"The lighting technicians did not recognize, or chose to ignore the hazard associated with an energized 300-watt lamp being placed onto a wood surface. The packaging for the lamp used in the fixture of origin, a Sylvania model 300BR40/FL clearly states: 'Do not allow paper or other flammable or heat sensitive materials within 12 inches of the glass bulb during operation,'" according to the report.

Several individuals had concerns about whether the lamps were removed from the light fixtures. "None of these individuals spoke with, or questioned, the lighting technician, nor did they go to the attic and ensure that the lamps had been removed."

Human error also contributed to the fire not being reported in a timely manner, the report states.

A camera operator told investigators he smelled smoke as early as 9:30 p.m., but he and another camera operator attributed it to the hot lights.

At 1 a.m., a courier on his delivery route saw what he described as "fog" at the east end of the building, but did not smell smoke or alert anyone. About 10 minutes later, off-duty Provo police officer Austin Williams — hired as a security guard for the building — heard an alarm that he took to be a burglar alarm. When he reached the alarm control panel in the tabernacle, he did not recognize it as a fire alarm control panel, the report said.

"He did not see or follow the first instruction (on the panel): 'What to Do: Evacuate the building and notify the fire department,'" according to the report.

The fire alarm system was also having problems, failing an inspection and testing on Dec. 2, 2010, the report notes. The most frequent locations of false alarms reported were in the northwest turret and the attic.

"It is the conclusion of the investigators, that building coordinators developed apathy to the fire alarm system, due to the frequent false alarms that contributed to an inappropriate response on the morning of the fire," the report states.

At 2:39 a.m., Brian Jensen, a security guard at neighboring Nu Skin, saw what he believed to be steam or smoke coming from the tabernacle roof. He alerted Williams who re-entered the building and upon seeing flames on the stage, called fire dispatchers, the report states.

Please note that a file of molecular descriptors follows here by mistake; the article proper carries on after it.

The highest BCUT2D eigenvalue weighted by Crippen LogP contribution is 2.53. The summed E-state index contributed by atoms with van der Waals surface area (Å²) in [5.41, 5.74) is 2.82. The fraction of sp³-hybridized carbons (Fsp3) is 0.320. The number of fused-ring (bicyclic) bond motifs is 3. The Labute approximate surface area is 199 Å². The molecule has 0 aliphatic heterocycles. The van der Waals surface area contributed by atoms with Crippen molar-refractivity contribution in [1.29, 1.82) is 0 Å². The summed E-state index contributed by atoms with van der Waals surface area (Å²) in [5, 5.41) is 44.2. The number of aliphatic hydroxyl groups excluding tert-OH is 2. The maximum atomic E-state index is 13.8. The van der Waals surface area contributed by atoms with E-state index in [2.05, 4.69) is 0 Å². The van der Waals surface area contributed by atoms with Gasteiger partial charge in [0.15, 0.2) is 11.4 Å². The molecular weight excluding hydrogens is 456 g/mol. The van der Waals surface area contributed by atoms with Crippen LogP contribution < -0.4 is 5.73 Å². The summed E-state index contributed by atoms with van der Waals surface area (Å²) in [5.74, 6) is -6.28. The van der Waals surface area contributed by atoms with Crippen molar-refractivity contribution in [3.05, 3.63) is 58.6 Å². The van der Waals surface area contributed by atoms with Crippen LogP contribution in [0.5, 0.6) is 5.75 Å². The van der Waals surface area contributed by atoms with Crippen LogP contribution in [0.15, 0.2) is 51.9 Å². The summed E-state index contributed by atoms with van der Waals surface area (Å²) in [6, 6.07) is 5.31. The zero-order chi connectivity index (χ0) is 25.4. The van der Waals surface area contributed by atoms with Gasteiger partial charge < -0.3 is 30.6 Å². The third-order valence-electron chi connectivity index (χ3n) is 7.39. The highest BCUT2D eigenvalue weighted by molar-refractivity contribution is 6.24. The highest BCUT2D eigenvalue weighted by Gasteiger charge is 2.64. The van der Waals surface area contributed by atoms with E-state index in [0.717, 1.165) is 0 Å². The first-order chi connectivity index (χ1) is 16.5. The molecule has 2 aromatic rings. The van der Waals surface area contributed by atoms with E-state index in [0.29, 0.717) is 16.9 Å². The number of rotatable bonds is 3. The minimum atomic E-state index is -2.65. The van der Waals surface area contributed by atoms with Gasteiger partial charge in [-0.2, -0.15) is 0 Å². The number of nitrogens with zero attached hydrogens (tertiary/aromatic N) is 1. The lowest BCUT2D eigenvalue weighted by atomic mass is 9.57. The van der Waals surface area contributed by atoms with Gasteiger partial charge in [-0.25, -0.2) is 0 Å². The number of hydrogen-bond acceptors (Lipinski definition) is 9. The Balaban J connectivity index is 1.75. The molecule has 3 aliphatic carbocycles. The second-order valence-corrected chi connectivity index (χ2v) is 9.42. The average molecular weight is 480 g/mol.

Other factors that played a role were the lack of adequate fire detection and alarm systems and an automatic sprinkler system.

Determining the cause proved to be one of the most arduous and comprehensive tasks fire investigators have ever undertaken in Utah. Schofield estimated officials put in 1,500 to 2,000 staff hours on the investigation, including igniting mock-ups of the wooden box with 300-watt lights.

Safety concerns, freezing temperatures and heavy snowfall hampered investigators' initial efforts to get into the gutted building. Construction crews had to stabilize the remaining walls before investigators went inside. Schofield described the ashen remains as a 25,000-piece jigsaw puzzle.

In addition to digging through mounds of charred rubble, investigators interviewed people who were in and around the tabernacle before the blaze was discovered.

The fire destroyed the tabernacle's distinctive pipe organ, HD video cameras, sound equipment, lights, a rented $200,000 Fazioli grand piano, harp, tympani and personal effects belonging to the performers.

De Azevedo earlier estimated that the organ was worth more than $1 million. A BYU Broadcasting official estimated the school lost equipment valued at $2 million in a production truck parked outside the building.

The tabernacle is one of the oldest buildings in Utah. The LDS Church started construction in 1883 and took 15 years to complete it at a cost of $100,000. It is listed on the U.S. National Register of Historic Places.

The building has octagonal towers at each of its four corners. Originally it featured a central tower 147 feet tall. The tabernacle was partly condemned 20 years after it was built because the roof was under such great stress from the clock tower. It was condemned again in 1949 for the same reason, forcing officials to remove the tower.